Other acts that made it big were less easy to copy, no one for instance was going to easily match the star power of Jay Kay and the Young Disciples were blessed with the incredible voice of Carleen Anderson and the studio trickery that created their album was tough to get right. Elsewhere something like Gang Starr’s tribute to jazz history ‘Jazz Thing’ was treated as if it was personally recorded for our scene, as Guru name-checks the history of jazz over one of Premier’s most accomplished soundscapes. Whilst the Gang Starr track was actually made for Spike Lee’s film ‘Mo’ Better Blues’, it was no time at all before the scene was throwing up records of its own; Germany’s A Forest Mighty Black with ‘Fresh In My Mind’ or UFO from Japan whose ‘Loud Minority’ sampled Frank Foster. Meanwhile Brit-funk greats Icognito joined the party and crashed the charts with their take on Ronnie Laws ‘Always There’.
Disc Four – Smokers Delight
If youth culture has always been associated with drugs of various types, then it is no surprise to find out that acid jazz was a smokers scene. As much as the clubs and gigs were the main focus, back room and after hours sessions reflected a more spaced out and relaxed aspect to everyone’s lives, while Cypress Hill’s tribute to the powers of marijuana ‘I Wanna Get High’ became a scene anthem. The musical manifestation of this could be seen in bags full of dub, spaced out rock and the application of this to our own music. It can be no surprise that the Acid Jazz catalogue is full of little dubbed up surprises, it is after all the label that recorded Gregory Isaacs and that around the same time made the amazing ‘Render Your Heart’ by Dread Flimstone, reggae soul of the very highest quality.
Our final disc mixes in some amazing old sounds; Max Romeo’s ‘Chase The Devil’ will be the best known, produced by Lee Perry and sampled by the Prodigy. Delroy Wilson’s ‘Got To Get Away’, should be better known, and features an incredible dub, whilst the Roots Radics and Scientist get together at King Tubby’s to work out an incredible dub on Dawn Penn’s ‘No No No’ rhythm. Manasseh’s ‘Rassellas’ was given an early remix by Mr Scruff and is a brilliant example as to what can be done with a dance sensibility and a love of dub techniques. Mother Earth provide us with a rock/ dub fusion, and is a record that really does benefit from being heard on very big speakers.
Elsewhere we have the spacey jazz of Snowboy’s ‘Astralisation’ – a record that looked to the seventies analogue warmth of the Mizell brothers’ productions for Blue Note. Galliano return with the Andy Weatherall dub of ‘Skunk Funk’ – a track whose title could have been an alternate name for the whole scene. Paul Weller’s solo comeback was all about the track ‘Kosmos’, but a series of dubs by Brendan Lynch that appeared initially as limited edition promos were very sought after. The SX2000 was slightly overlooked in favour of the bonus beats, but is in fact a aural monument to the powers of a talented producer with a mixing desk.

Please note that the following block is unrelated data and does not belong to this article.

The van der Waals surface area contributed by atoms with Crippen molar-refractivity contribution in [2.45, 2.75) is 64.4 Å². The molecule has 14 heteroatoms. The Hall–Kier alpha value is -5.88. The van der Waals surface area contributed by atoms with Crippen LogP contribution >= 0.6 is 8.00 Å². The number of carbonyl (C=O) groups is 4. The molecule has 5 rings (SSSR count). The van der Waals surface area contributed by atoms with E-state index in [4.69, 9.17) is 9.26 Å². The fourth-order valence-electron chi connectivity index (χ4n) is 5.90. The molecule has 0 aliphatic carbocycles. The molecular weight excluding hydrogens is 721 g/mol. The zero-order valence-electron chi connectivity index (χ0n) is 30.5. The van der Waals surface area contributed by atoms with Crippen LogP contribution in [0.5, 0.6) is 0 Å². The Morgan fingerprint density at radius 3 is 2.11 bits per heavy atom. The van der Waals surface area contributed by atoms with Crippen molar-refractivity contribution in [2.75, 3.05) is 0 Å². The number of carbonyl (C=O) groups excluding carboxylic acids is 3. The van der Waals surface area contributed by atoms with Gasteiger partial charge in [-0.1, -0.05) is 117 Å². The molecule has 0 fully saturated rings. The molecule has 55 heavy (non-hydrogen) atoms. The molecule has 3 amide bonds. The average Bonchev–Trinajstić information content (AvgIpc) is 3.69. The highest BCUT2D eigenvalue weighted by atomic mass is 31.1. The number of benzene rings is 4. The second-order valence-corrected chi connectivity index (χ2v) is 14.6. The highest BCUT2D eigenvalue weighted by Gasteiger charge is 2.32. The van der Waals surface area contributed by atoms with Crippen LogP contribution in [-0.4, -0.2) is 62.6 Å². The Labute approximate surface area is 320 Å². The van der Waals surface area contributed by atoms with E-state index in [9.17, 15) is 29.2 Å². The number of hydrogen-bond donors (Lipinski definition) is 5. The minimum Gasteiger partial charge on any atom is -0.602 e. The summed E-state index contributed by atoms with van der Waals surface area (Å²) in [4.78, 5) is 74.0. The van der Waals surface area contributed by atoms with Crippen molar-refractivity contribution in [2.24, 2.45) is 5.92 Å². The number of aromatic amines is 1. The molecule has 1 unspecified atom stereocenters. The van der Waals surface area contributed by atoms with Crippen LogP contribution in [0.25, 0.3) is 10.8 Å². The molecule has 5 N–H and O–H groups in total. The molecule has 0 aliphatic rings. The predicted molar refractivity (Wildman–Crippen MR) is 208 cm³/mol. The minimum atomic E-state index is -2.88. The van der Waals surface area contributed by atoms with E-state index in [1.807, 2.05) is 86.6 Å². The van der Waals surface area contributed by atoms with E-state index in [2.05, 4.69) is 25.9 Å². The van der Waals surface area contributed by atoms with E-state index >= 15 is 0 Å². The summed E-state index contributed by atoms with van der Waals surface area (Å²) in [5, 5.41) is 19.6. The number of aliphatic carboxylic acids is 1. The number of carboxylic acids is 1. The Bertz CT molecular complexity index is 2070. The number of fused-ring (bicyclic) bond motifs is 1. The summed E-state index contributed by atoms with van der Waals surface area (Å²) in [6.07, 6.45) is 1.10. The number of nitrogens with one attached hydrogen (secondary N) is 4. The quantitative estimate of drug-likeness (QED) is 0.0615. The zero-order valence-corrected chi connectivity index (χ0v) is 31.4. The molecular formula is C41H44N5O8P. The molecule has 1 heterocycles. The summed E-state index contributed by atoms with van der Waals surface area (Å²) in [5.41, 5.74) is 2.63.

2. Love The One You’re With The Isley Brothers Original Album Version 3.39 3. Lady Day & John Coltrane Gil Scott Heron Original Album Version 3.34
4. Is It Something You Got Tyrone Davis Original 7” Single Version 2.34
5. Don’t You Care Alice Clark Original Album Version 2.48
6. You Spanky Wilson Original 7” Version 2.10
7. Light My Fire Erma Franklin Original Album Version 2.39
8. Right On Clarence Wheeler & The Enforcers Original Album Version 4.39 9. Bert’s Apple Crumble The Quik Original 7” Version 2.11
12. Smokey Joe’s La La Googie Rene Original 7” Version 2.53
13. Black Whip Boogaloo Joe Jones Original Album Version 6.46
15. Expansions Lonnie Liston-Smith Original Album Version 6.05
16. Go Bang # 5 Dinosaur L Original Francois K 12” Mix 7.33
17. I’m A Man Chicago Original Album Version 7.38
18. I Can’t Dance With You Small Faces Original 7” Version 3.11
19. I Don’t Do This (To Every Girl I Meet) Sydney Joe Qualls Original Album Version 3.12
2. The Masterplan Diana Brown & Barry Sharpe Original 12” Version 7.05 3. Hot Music S.O.H.O. Original 12” Jazz Version 5.06
4. Know How Young MC Original 12” Mix 4.01
5. Don’t Scandalize Mine Sugar Bear Original 12” Version 4.13
6. The Nervous Track Nuyorican Soul Original 12” Ballsy Mix 6.28
7. Earthly Powers A Man Called Adam Original 7” Mix 4.55
8. I’m Gonna Love You Jestofunk Original MC Turbo 12” Sax Mix 4.20
9. Super Strut The Apostles Original Album Version 4.20
12. From The Ghetto Dread Flimstone Original 7” Version 4.35 13. Bonita Manana Espiritu Original 12” Mix 4.06
16. Frederick Lies Still Galliano Original 7” Version 4.59
2. Get Yourself Together Young Disciples Original 12” Mix 5.23
3. Dream Come True Brand New Heavies Original 12” Mix 3.45
4. Love Will Keep Us Together The James Taylor Quartet Original Ian Green 7” Mix 3.41 5. The New Avengers Snowboy Original 12” Mix 4.32
6. Fresh In My Mind A Forest Mighty Black Original 12” Mix 4.38
7. Oh Shit Pharcyde Original Album Version 4.29
8. Black Whip Chapter & Verse Original 12” Mix 3.59
9. Back By Dope Demand King Bee Original 12” Mix 3.35
12. Too Young To Die Jamiroquai Original Album Version 6.03
13. Apple Green Mother Earth Original Album Version 4.24
15. Beads Things & Flowers Humble Souls Original 12” Mix 4.05 16. The Ladder One Creed Original Album Version 5.03
17. Funky Jam Primal Scream Original 12” Mix 5.25
2. Non Corporealness Mother Earth Original Album Version 6.04 3. Rassellas Mr Scruff V Manasseh Original Album Version 5.55 4. Movements In Dub (Roots) Roots Radics meets the Scientist
5. Render Your Heart Dread Flimstone Original 12” Mix 5.02
6. Chase The Devil Max Romeo Original 7” Version 3.27
7. You Never Get Away Delroy Wilson Original 12” Dub Mix 7.22
8. Leaders & Believers Emperors New Clothes Original UNKLE Album Mix 5.14 9. Astralisation Snowboy Original 12” Mix 6.10
12. Galactica Rush Jhelisa Original 12” Instrumental Mix 6.01 13. Nothing Sandals Original 12” Dub Version 8.02
Conceived & Compiled With Love By Eddie Piller & Dean Rudland